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Voter’s Edge California
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League of Women Voters of California Education Fund
California Common Cause@CommonCauseCA
June 7, 2016 — Elecciones Primarias de California
Condado

Condado de MarinCandidato para Supervisor, Distrito 3

Photo de Susan Kirsch

Susan Kirsch

Businesswoman/Nonprofit Executive
6,772 votos (42%)
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Mis 3 prioridades principales

  • Truthful and transparent communication
  • Fiscal accountability
  • Citizen empowerment

Experiencia

Experiencia

Profesión:Businesswoman/Community Leader
Sole Proprietor, Kirsch Associates (2002–current)
Representative, 3rd District, Democratic Central Committee of Marin — Cargo elegido (2010–current)
Executive Director, American Sports Institute (1985–2000)

Educación

Case Western Reserve University, Cleveland, OH M.A. , Communications (current)

Actividades comunitarias

Chair, Marin Coalition (2011–current)
Co-founder, Citizen Marin (2010–current)
Co-founder, Friends of Mill Valley (2007–current)
Co-founder, President, Freeman Park Neighborhood Association (2010–current)

¿Quién apoya a este candidato?

Featured Endorsements

  • David Raub, former Mayor, Mill Valley
  • Bob Canepa, Retired Mill Valley Businessman
  • Bill McGlashan, Sr., brother of former Supervisor Charles McGlashan

Preguntas y Respuestas

Preguntas de League of Women Voters of Marin County and California Counts, a public media collaboration (4)

What tangible plans do you have for addressing the lack of affordable housing and housing projects in the county? How will you deal with frequent neighborhood opposition to affordable housing projects?
Respuesta de Susan Kirsch:

The surest way to meet the goal for access to affordable housing is to preserve the stock of housing we currently have. Building NEW housing is rarely "affordable" in Marin, considering land prices, permits and fees, construction costs, and furnishings. When neighborhood opposition comes up, I will listen, convene groups, and facilitate finding solutions that protect neighborhood choice to preserve the environment and the uniqueness of small communities. In addition to preservation, we are moving in the right direction to consider smaller units, infillhousing, and reduced costs to convert to second units.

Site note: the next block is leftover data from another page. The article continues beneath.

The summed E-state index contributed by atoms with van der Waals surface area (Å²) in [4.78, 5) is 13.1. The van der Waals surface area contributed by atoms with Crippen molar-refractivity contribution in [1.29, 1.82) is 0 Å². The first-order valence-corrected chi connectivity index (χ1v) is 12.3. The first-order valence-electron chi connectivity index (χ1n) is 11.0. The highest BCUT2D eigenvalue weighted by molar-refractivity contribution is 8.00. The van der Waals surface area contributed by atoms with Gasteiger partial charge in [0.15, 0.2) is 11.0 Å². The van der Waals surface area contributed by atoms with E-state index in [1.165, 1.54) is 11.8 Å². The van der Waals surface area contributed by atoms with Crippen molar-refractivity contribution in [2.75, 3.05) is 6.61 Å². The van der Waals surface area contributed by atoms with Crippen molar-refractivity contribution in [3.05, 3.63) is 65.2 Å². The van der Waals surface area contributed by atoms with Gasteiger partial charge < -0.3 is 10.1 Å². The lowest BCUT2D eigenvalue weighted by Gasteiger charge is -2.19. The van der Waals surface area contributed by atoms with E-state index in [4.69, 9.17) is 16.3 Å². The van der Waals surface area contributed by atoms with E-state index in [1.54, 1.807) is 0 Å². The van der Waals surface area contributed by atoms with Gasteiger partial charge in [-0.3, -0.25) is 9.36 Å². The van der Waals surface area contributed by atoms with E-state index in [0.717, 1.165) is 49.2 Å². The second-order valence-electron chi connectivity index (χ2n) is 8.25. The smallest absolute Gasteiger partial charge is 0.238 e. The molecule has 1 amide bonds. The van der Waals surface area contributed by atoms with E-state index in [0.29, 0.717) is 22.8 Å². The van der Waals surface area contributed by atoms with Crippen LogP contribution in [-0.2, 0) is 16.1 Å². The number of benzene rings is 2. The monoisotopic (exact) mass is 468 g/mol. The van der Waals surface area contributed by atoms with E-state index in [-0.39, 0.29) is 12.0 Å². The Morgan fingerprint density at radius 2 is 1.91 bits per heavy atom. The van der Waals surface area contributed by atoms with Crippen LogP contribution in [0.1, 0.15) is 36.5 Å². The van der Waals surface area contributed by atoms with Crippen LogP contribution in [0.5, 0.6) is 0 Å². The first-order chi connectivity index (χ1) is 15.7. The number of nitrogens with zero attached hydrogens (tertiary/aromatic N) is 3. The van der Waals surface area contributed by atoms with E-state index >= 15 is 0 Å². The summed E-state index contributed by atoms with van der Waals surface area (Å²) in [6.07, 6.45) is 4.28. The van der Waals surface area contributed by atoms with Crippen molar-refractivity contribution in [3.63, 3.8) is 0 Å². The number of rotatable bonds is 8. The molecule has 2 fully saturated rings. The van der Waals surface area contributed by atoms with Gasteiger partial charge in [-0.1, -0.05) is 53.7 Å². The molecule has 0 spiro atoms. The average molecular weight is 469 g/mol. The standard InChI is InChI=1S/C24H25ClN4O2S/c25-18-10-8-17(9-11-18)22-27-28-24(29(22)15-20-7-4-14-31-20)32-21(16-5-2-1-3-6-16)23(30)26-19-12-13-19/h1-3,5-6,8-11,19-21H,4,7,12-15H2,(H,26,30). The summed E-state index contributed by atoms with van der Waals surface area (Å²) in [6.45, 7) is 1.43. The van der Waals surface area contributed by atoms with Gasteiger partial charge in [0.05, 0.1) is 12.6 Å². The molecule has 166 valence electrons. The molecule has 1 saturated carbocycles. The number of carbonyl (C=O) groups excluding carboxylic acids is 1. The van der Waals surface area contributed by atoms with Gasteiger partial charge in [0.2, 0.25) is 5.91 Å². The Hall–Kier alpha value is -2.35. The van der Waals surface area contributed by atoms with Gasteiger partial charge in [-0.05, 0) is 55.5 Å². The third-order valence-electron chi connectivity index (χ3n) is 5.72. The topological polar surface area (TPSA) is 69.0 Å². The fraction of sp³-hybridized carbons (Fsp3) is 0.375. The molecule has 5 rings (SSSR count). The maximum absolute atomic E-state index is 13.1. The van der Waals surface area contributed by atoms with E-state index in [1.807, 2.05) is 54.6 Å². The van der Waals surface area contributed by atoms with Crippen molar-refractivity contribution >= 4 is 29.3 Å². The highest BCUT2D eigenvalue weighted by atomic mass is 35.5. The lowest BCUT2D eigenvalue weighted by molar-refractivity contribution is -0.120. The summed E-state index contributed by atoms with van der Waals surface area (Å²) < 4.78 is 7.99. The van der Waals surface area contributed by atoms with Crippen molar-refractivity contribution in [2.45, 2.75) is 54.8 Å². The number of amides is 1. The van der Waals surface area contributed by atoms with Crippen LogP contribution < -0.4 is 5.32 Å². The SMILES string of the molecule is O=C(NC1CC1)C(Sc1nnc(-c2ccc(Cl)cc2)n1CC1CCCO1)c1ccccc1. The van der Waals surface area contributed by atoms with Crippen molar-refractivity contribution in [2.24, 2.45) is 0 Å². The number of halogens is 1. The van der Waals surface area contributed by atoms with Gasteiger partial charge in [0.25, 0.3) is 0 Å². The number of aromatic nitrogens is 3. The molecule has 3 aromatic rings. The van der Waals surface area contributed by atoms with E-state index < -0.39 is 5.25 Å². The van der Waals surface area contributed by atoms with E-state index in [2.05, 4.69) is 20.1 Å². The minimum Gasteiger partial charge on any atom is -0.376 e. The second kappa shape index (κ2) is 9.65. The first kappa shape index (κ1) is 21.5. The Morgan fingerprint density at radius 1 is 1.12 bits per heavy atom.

The Sonoma-Marin Area Rail Transit (SMART) is scheduled to start picking up passengers late in 2016. What, if anything, would you change about the SMART train roll-out so that it could be fully functioning as soon as possible?
Respuesta de Susan Kirsch:

Many critics have pointed out, SMART has significant short- and long-term funding and public relations problems. SMART faces the costly challenge of "the last mile" and as the Civil Grand Jury pointed out, the SMART Board has been negligent about overseeing plans, projections, and budgets. I would recommend the SMART Board begin the campaign to educate the public about stations and schedules, the costs of a ticket, finding a place to park when you want to take SMART, and finding connecting transportation from the disembarkment points to get to final destinations. Beside rider education, the Board needs to educate the public about train frequency and anticipated wait times at crossing sites. 

What transportation plans do you have to address the worsening traffic gridlock?
Respuesta de Susan Kirsch:

First and foremost, I would not make decisions that make a bad situation worse. I would not approve a change in use, like Belvedere Place in Strawberry, that INCREASES traffic on Redwood Highway by 600 cars a day. Moving forward, I would take the initiative to expand the Mill Valley Traffic and Congestion Task Force to be a representative body with stakeholders from throughout the district.  Working with the myriad of traffic agencies, cities, public works, and reps from the unincorporated areas, we would develop plans with clear objectives, deliverables, a timeline and budget to improve traffic for everyone, not just a few.

 

 

Is Marin County prepared to handle any kind of disaster that might strike the county? What coordination is planned between cities and the county?
Respuesta de Susan Kirsch:

By its very name, a disaster is something you can never really, truly be prepared for. A disaster is the unexpected flooding, fire, shooting, or accident. Marin County is conscientious about disaster preparedness through its police, fire, and public safety programs. Through monthly meetings of the BOS, mayors and city councilmen and women and through special sub-group planning, like CERT, the county and cities are making every effort to be as prepared as possible for an emergency. 

Información de contacto del candidato

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